By Associated Press
JOHANNESBURG: Russian, French and American leaders are crisscrossing Africa to win support for their positions on the war in Ukraine, waging what some say is the most intense competition for influence on the continent since the Cold War.
Russian Foreign Minister Sergey Lavrov and French President Emmanuel Macron are each visiting several African countries this week. Samantha Power, head of the U.S. Agency for International Development, went to Kenya and Somalia last week. The U.S. ambassador to the U.N., Linda Thomas-Greenfield, will go to Ghana and Uganda next week.
“It’s like a new Cold War is playing out in Africa, where the rival sides are trying to gain influence,” said William Gumede, director of Democracy Works, a foundation promoting good governance.
Lavrov, in his travels across the continent where many countries are suffering drought and hunger, has sought to portray the West as the villain, blaming it for rising food prices, while the Western leaders have accused the Kremlin of cynically using food as a weapon and waging an imperial-style war of conquest — words calculated to appeal to listeners in post-colonial Africa.
Under President Vladimir Putin, Russia has been working to win support in Africa for several years, reinvigorating friendships that date back a half-century, when the Soviet Union backed many African movements fighting to end colonial rule.
“Now that campaign has gone into high gear,” Gumede said.
Moscow’s influence in Africa was on display in March during the U.N. vote to condemn Russia’s invasion of Ukraine. While 28 African nations voted in favor of the resolution, a significant minority of countries on the continent — 25 — either voted to abstain or did not vote at all.
Russia’s top diplomat this week visited Egypt, Congo, Uganda and Ethiopia, pledging friendship and charging the U.S. and European countries with driving up food prices by pursuing “reckless” environmental policies. He also accused them of hoarding food during the COVID-19 pandemic.
“The situation in Ukraine did additionally negatively affect food markets, but not due to the Russian special operation, rather due to the absolutely inadequate reaction of the West, which announced sanctions,” Lavrov said in Addis Ababa, Ethiopia’s capital.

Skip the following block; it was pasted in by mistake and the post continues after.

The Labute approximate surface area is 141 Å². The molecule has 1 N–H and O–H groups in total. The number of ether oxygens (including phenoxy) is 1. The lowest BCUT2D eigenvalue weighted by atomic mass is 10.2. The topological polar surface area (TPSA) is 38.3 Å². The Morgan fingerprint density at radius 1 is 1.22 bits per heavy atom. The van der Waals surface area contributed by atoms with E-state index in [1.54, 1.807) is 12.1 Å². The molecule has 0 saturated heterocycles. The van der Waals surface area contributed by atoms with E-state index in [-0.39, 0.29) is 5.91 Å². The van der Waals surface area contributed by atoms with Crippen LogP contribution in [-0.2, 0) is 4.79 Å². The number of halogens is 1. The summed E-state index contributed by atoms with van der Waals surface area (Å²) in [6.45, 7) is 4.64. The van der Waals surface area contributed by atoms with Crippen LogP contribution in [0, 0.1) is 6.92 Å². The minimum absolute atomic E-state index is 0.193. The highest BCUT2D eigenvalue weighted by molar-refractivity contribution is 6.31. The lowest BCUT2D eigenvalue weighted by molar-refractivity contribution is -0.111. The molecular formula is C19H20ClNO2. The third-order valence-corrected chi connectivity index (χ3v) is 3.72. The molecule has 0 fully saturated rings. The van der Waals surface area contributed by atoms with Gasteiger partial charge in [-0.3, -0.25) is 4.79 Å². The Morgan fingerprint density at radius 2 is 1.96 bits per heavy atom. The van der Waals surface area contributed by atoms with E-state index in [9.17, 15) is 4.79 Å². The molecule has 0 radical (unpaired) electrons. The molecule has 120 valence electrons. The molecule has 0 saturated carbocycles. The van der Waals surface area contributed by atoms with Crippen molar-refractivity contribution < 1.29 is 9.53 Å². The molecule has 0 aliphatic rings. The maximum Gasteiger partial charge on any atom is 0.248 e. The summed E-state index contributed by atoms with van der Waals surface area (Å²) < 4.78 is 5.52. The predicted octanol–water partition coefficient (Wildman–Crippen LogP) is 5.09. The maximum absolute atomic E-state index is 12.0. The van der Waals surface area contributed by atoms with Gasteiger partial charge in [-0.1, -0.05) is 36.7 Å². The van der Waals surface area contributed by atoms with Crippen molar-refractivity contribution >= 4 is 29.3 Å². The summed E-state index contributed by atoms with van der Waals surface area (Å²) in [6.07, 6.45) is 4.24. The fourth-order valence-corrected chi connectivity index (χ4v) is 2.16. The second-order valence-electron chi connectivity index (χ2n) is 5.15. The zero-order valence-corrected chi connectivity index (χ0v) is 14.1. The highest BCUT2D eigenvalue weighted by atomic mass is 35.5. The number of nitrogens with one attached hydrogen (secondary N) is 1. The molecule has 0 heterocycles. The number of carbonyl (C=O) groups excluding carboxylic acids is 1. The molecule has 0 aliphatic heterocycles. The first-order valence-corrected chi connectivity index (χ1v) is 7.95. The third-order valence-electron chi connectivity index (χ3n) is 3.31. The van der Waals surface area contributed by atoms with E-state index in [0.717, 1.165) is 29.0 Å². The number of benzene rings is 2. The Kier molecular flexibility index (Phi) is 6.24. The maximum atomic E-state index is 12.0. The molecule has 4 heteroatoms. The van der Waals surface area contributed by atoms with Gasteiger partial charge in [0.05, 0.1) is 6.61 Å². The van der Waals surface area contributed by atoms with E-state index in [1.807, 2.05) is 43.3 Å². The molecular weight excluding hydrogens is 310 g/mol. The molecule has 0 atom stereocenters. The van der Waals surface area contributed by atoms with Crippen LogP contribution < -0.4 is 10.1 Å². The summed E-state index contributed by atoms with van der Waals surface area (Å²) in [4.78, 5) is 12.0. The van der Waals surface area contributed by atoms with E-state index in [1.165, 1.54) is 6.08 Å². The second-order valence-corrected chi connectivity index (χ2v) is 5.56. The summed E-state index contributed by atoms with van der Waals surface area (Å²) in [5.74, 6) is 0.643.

Lavrov was warmly received in Uganda by President Yoweri Museveni, who for years has been a U.S. ally but has refused to criticise Russia over the invasion. Museveni even suggested at the outbreak of the war that Putin’s actions might be understandable because Ukraine is in Russia’s sphere of influence.
Lavrov voiced support for reform of the U.N. Security Council to give African countries permanent seats and greater influence.
Appearing with Lavrov, the Ugandan leader spoke fondly of old ties with Russia, asking how he could spurn Moscow when he has good relations with countries that participated in slavery.
Museveni, an opinion leader on the continent who has held power for three decades, is an obvious choice for Russia as someone to strengthen ties with, said Ugandan political analyst Asuman Bisiika.
“Uganda is the centre of gravity in East Africa,” Bisiika said.
Museveni, 77, has been strictly wearing a mask in public since the COVID-19 outbreak. But he did not have one on when greeting Lavrov in front of photographers, apparently wanting to show warmth to the Russian. Museveni had a mask back on in his next public appearance a day later.
Russia is also courting African public opinion through its state television network, RT, formerly known as Russia Today. RT has announced that it will open a new bureau in Johannesburg.
RT was abruptly removed from Africa’s biggest pay-TV platform in Africa, Johannesburg-based Multichoice, in March after the European Union and Britain imposed sanctions against Russia. It is not clear whether establishing the new bureau will enable RT to resume broadcasts to Africa through Multichoice, which claims nearly 22 million subscribers on the continent.
“For Russia, it is the battle to be heard in Africa. It is not important for the actual war effort but for their long-term political influence,” Anton Harber, professor of journalism at the University of the Witwatersrand in South Africa. “They see it as fertile ground to cultivate their influence, and, of course, votes in the U.N. are important.”